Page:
Week 48 – 2016

Big week for tool releases and malware analysis this week!


  • Didier Stevens updated two of his scripts
  • Joe Sandbox 17 was released adding a host of new features including capturing “runtime information such as API and method calls for Macro code embedded in Microsoft Office files”, call graphs for the traced VBA code, “User Automation for Microsoft Office ActiveX and PDF links”, and more.
    Joe Sandbox 17

  • Atola Technologies has updated their Atola Insight Forensic to version 4.7. The update adds segmented hashing “which protects you from damaged target images and works in parallel with the multi-pass imaging engine”, as well as various other features and bug fixes
    Atola Insight Forensic 4.7 – Segmented hashing

  • Oxygen Forensics has updated their Detective product to version 9.0.3. This version adds the ability to brute-force Win Phone 8 device passcodes from a physical dump, a section to quickly access the extracted media files on a device, as well as improved support for a number of devices and apps.
    Oxygen Forensic® Detective supports passcode brute force for Windows Phone devices

  • “Elcomsoft Wireless Security Auditor, a tool for corporate customers to probe wireless network security”, was updated to version 7.01.456. The “major addition in this release is the new Wi-Fi sniffer, which now supports the majority of general-use Wi-Fi adapters (as opposed to only allowing the use of a dedicated AirPCap adapter)”.
    Elcomsoft Wireless Security Auditor Gets Wi-Fi Sniffer

  • Paul Sanderson has updated Forensic Browser for SQLite 3.2.0. The new features include “a new detach query results button to help you view multiple query result when working with complex queries or table relationships”, the ability to save queries and views to the footer of reports, better error handling for manual SQL entry, as well as a variety of other enhancements and bug fixes.
    Forensic Browser for SQLite 3.2.0

  • X-Ways Forensics 19.1 Preview 4 was released with improved reporting features, as well as other improvements.
    X-Ways Forensics 19.1 Preview 4

  • PassMark Software updated OSForensics to version 4.0.1002 fixing a variety of bugs and performance improvements.
    V4.0.1002 – 1st of December 2016

  • Guidance Software has updated the Tableau Firmware Updater to version 7.17, which includes an update for the Tableau Forensic USB 3.0 Bridge, model T8u. The firmware update improves imaging speeds to 340mb/s and displays the “serial number of the connected USB device … on the bridge’s LCD under the Device Info menu”.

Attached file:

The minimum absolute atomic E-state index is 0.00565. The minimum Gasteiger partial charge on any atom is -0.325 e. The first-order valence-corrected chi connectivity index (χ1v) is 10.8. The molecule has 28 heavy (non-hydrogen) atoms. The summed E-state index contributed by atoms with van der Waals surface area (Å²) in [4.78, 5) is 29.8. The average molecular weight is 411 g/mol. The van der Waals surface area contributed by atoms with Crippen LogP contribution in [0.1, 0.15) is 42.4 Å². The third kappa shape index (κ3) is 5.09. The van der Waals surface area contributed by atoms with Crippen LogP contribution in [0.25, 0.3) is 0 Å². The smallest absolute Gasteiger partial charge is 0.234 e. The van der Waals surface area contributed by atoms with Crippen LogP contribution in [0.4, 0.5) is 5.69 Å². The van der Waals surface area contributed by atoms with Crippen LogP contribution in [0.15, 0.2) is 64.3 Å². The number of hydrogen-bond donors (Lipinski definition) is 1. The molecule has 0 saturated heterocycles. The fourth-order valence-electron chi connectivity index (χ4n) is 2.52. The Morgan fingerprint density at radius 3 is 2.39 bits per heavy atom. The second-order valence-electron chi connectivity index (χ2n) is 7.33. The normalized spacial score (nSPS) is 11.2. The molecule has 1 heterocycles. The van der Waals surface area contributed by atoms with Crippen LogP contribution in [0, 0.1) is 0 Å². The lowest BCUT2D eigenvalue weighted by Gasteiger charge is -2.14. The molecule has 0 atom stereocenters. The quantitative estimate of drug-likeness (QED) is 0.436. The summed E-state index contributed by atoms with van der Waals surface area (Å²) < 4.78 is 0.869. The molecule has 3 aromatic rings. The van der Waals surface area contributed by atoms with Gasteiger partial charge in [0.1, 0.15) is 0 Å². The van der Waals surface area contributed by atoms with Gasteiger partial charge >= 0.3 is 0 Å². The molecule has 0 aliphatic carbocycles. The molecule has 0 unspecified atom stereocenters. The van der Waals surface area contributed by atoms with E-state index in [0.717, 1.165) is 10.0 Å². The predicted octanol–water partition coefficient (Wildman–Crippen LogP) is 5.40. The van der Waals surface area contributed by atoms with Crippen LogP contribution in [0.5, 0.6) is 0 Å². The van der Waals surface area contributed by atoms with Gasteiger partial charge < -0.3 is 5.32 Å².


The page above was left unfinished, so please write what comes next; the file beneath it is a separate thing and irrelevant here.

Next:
Tableau Firmware Revision History


  • Volume 19 of the Journal of Digital Investigation has been released.
    Digital Investigation Volume 19

  • Hasherezade has released a small tool called PE_unmapper which can help with malware analysis. Examiners can unpack malware, let the it run and then dump the result from memory into virtual format. This tool can then be used to convert the virtual format dumps into raw format.
    Introducing PE_unmapper

  • Carrie Roberts at Black Hill Information Security shared a Python script “to generate password usage statics in a Windows domain based on hashes dumped from a domain controller”.
    Domain Password Audit Tool

  • Talos have announced the release of the Function Identification and Recovery Signature Tool (FIRST) project. “It is an open-source framework that allows sharing of knowledge about similar functions used across file types that IDA Pro can analyze”. The aim of this project is to speed up analysis of samples that have already been looked at and annotated so that people don’t have to reinvent the wheel every time.
    Project FIRST: Share Knowledge, Speed up Analysis

  • Gransk, a document processing tool has been released. “Its primary objective is to quickly provide users with insight to their documents during investigations”.  There’s also a handy YouTube video available showing Gransk in action.

  • GCHQ have released CyberChef, “the Cyber Swiss Army Knife – a web app for
    encryption, encoding, compression and data analysis”. The code can be found 
    Or you can access the tool online 
    here. Overall it looks like a very useful tool.

  • Microsoft has released a tool called SAMRi10, which is a “short PowerShell (PS) script which alters remote SAM access default permissions on Windows 10 & Windows Server 2016. This hardening process prevents attackers from easily getting some valuable recon information to move laterally within their victim’s network”.
    SAMRi10 – Hardening SAM Remote Access in Windows 10/Server 2016


  • Didier Stevens posted a number of videos last week relating to EMET and a Hancitor Maldoc.
  • Videos of Black Hat USA and Black Hat Europe 2016 have been uploaded to the Blackhat YouTube channel. They have been placed in their respective playlists.
  • The presentations from Hacktivity 2016 have been uploaded to YouTube. They can be found here.

  • Joshua James shared a video on how to acquire memory in Windows using FTK Imager.